And that, ladies and gents, is how the bag was created. It certainly isn't perfect, and I learned a number of things along the way (including how bad my stitching ability can be! *laughs*), but I'm very pleased with the result.

Thursday, October 14, 2010

New glass - part II

Yesterday, I told you that today I was planning to slump those holiday dishes -- what a bonehead I am! My plan was to run the kiln today, but on a full fuse batch. I had about 6 pieces that needed to be fully fused rather than tack fused, as I often do with glass.

I did actually get the kiln loaded & running early this morning at about 6:30am (I always start it up early so that I can empty it in the late afternoon, once it cools enough). It should actually be shutting off within the next hour, I believe, so that means that by sometime around 4pm, I should be able to peek in on my pieces & pull them out.

I've taken yesterday's pieces of glass and this morning worked nearly all of them into new jewelry designs that surprised even me! I love when something I'm dying to work into a design speaks to me so quickly, because often they take their sweet time. That sounds kind of weird, doesn't it?

Well, I guess you might be interested in actually seeing what some of these new pieces look like, huh? Well, I've got a few preview photos to post before these get listed in my Etsy shop (which should be soon). 

The photo above is a piece of glass that is flanked by gold-filled round beads and some large swarovski crystal beads. It is strung on gold-filled chain. The following is its alter-ego:

Wednesday, October 13, 2010

New glass!

I'm not doing a very good job of keeping up with this blog, am I? Well, I have an excuse:  My birthday fell in the middle of last week, and one of my "gifts" was my annual trip to a single San Francisco 49ers football game (and for all you football fans out there, yes, you can laugh, because the 49ers are ... not good so far this year). Let's just say that it's a darn good thing that the SF Giants are moving onto the NLCS! *whistles* So, after a busy week and a long weekend, I'm finally back to work.

And now that I'm back to work, I have some very cool news! I have added a few new chainmaille pieces to my shop, and I also have some new fused glass pieces coming. My geometric tack fused creations seem to be most popular, and I have a few more of those in the works. I will likely get the chance to post photos here on the blog tomorrow, and maybe upload one or two to my Etsy shop.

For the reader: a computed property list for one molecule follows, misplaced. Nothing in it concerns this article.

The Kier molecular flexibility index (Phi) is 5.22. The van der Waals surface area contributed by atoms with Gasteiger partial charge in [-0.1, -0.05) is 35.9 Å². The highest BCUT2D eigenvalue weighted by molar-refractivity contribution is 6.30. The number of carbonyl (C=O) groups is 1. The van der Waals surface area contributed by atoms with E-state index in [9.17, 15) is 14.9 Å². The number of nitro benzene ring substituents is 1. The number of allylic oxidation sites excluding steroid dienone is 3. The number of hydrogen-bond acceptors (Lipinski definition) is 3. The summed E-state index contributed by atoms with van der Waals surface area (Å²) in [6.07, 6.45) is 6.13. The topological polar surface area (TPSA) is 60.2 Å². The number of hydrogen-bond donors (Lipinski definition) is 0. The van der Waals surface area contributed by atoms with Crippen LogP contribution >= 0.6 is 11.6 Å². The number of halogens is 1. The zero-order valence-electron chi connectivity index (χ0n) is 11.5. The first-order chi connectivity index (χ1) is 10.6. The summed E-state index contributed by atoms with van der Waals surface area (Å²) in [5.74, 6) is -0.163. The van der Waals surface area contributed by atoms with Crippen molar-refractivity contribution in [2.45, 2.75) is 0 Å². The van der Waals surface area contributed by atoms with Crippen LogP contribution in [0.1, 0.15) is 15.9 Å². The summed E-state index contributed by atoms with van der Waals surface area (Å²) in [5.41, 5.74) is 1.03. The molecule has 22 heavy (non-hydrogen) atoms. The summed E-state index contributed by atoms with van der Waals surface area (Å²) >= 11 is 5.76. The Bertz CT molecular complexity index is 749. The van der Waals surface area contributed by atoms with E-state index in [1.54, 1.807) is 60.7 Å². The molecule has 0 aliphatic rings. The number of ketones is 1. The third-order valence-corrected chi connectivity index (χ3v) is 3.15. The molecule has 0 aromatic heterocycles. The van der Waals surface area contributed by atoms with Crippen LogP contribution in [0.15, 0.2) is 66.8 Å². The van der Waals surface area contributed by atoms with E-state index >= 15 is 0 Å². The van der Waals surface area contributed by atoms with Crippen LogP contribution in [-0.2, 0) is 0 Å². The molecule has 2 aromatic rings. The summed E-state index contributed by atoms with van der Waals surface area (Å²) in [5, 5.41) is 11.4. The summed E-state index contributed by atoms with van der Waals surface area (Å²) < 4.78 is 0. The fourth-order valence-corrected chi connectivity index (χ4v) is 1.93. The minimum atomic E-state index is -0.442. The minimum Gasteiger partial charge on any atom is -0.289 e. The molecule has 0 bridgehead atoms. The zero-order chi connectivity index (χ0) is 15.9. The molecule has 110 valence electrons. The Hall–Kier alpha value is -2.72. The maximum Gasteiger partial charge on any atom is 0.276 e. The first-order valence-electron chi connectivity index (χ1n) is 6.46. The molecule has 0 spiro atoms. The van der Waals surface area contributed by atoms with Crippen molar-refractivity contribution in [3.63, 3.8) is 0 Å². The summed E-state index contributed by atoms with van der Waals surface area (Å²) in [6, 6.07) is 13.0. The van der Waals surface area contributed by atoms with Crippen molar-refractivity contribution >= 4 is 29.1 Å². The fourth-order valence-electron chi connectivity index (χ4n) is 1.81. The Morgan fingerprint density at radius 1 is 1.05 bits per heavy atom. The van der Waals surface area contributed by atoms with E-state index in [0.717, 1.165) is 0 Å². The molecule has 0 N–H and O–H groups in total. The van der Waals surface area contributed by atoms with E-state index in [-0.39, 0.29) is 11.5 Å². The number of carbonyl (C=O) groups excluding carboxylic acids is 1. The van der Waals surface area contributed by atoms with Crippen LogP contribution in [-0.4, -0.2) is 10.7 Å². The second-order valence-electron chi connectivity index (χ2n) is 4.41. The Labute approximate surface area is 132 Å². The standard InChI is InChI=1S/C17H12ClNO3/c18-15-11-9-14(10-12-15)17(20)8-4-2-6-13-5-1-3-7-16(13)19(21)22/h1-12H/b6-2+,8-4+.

Today was the 2nd time in a few weeks that I've actually fired up my kiln, completely filled. I'm working on a cute set of holiday glass dishes, so this firing contained one of those along with a number of small jewelry-sized pieces of glass, all of which is very geometric. Most of them have already spoken to me about where they should be used, so I've already begun the process of mounting the glass onto bails with epoxy.

Tomorrow I'm planning to slump the holiday dishes, so hopefully that goes well! ^_^ If it does, I may have some new holiday items in my shop in the coming week.

Friday, October 1, 2010

Helloooo October!

There's nothing quite like the feeling of fall ... ok, well, in California you don't necessarily get the same feeling as say... in Pennsylvania, but still! It's fall, and it's one of my favorite times of year. I love the cool crisp air, the changing colors of leaves, Halloween, and the anticipation of the holidays.

Back when I lived in Massachusetts and even in Pennsylvania, this was also the time of year that the threat of snow began to grow--and I love winter and the snow. For some reason, I also find fall to be a very inspirational time of year (probably only marginally ahead of spring), and often find myself filled with lots of new ideas. I suppose it also isn't too surprising that my birthday is also during this wonderful time of year--does that make me love the fall more? Perhaps.

I have lots of great new ideas for new jewelry projects that should keep me busy for awhile. I'm looking forward to getting back into working with metal clay again (it's been a little while since I played with it), and I have some really fun ideas that I'd like to try out.

I am also anticipating the arrival of my chainmaille supplies package--I was a bit disappointed yesterday when it was delayed in shipment, but it is already out for delivery today (yay!). I wish I had some new photos to post today, but I'm sort of stuck in creative limbo while I hunt for a firing vessel for my bronze and copper clays and wait for my package to arrive.

I should have much more to post about next week after getting some time to work on new pieces ^_^.